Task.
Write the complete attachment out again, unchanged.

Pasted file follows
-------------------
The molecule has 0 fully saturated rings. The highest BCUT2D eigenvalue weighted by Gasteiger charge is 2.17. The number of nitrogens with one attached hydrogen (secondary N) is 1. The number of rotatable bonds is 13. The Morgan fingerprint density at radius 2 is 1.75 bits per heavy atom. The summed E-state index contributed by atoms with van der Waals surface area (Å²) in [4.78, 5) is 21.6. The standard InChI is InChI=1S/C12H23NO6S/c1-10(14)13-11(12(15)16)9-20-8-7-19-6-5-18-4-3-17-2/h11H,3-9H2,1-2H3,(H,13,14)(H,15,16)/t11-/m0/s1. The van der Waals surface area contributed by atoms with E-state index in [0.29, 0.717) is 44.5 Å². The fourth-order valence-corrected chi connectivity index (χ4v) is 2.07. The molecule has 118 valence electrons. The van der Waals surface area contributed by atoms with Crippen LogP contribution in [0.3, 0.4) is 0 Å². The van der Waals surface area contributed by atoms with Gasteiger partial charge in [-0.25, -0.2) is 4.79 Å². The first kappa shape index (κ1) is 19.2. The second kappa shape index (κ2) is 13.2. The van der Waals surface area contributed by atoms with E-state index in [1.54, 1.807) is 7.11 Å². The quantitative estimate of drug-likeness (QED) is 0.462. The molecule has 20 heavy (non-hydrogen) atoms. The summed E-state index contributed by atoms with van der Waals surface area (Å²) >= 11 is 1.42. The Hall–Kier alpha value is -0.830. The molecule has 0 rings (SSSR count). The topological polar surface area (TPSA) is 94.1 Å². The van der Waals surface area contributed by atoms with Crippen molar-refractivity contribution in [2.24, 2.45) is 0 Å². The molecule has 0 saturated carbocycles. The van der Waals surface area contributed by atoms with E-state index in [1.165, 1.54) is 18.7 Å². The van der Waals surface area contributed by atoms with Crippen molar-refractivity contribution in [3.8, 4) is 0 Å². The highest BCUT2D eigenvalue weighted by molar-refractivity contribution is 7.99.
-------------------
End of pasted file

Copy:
The molecule has 0 fully saturated rings. The highest BCUT2D eigenvalue weighted by Gasteiger charge is 2.17. The number of nitrogens with one attached hydrogen (secondary N) is 1. The number of rotatable bonds is 13. The Morgan fingerprint density at radius 2 is 1.75 bits per heavy atom. The summed E-state index contributed by atoms with van der Waals surface area (Å²) in [4.78, 5) is 21.6. The standard InChI is InChI=1S/C12H23NO6S/c1-10(14)13-11(12(15)16)9-20-8-7-19-6-5-18-4-3-17-2/h11H,3-9H2,1-2H3,(H,13,14)(H,15,16)/t11-/m0/s1. The van der Waals surface area contributed by atoms with E-state index in [0.29, 0.717) is 44.5 Å². The fourth-order valence-corrected chi connectivity index (χ4v) is 2.07. The molecule has 118 valence electrons. The van der Waals surface area contributed by atoms with Crippen LogP contribution in [0.3, 0.4) is 0 Å². The van der Waals surface area contributed by atoms with Gasteiger partial charge in [-0.25, -0.2) is 4.79 Å². The first kappa shape index (κ1) is 19.2. The second kappa shape index (κ2) is 13.2. The van der Waals surface area contributed by atoms with E-state index in [1.54, 1.807) is 7.11 Å². The quantitative estimate of drug-likeness (QED) is 0.462. The molecule has 20 heavy (non-hydrogen) atoms. The summed E-state index contributed by atoms with van der Waals surface area (Å²) >= 11 is 1.42. The Hall–Kier alpha value is -0.830. The molecule has 0 rings (SSSR count). The topological polar surface area (TPSA) is 94.1 Å². The van der Waals surface area contributed by atoms with Crippen molar-refractivity contribution in [2.24, 2.45) is 0 Å². The molecule has 0 saturated carbocycles. The van der Waals surface area contributed by atoms with E-state index in [1.165, 1.54) is 18.7 Å². The van der Waals surface area contributed by atoms with Crippen molar-refractivity contribution in [3.8, 4) is 0 Å². The highest BCUT2D eigenvalue weighted by molar-refractivity contribution is 7.99.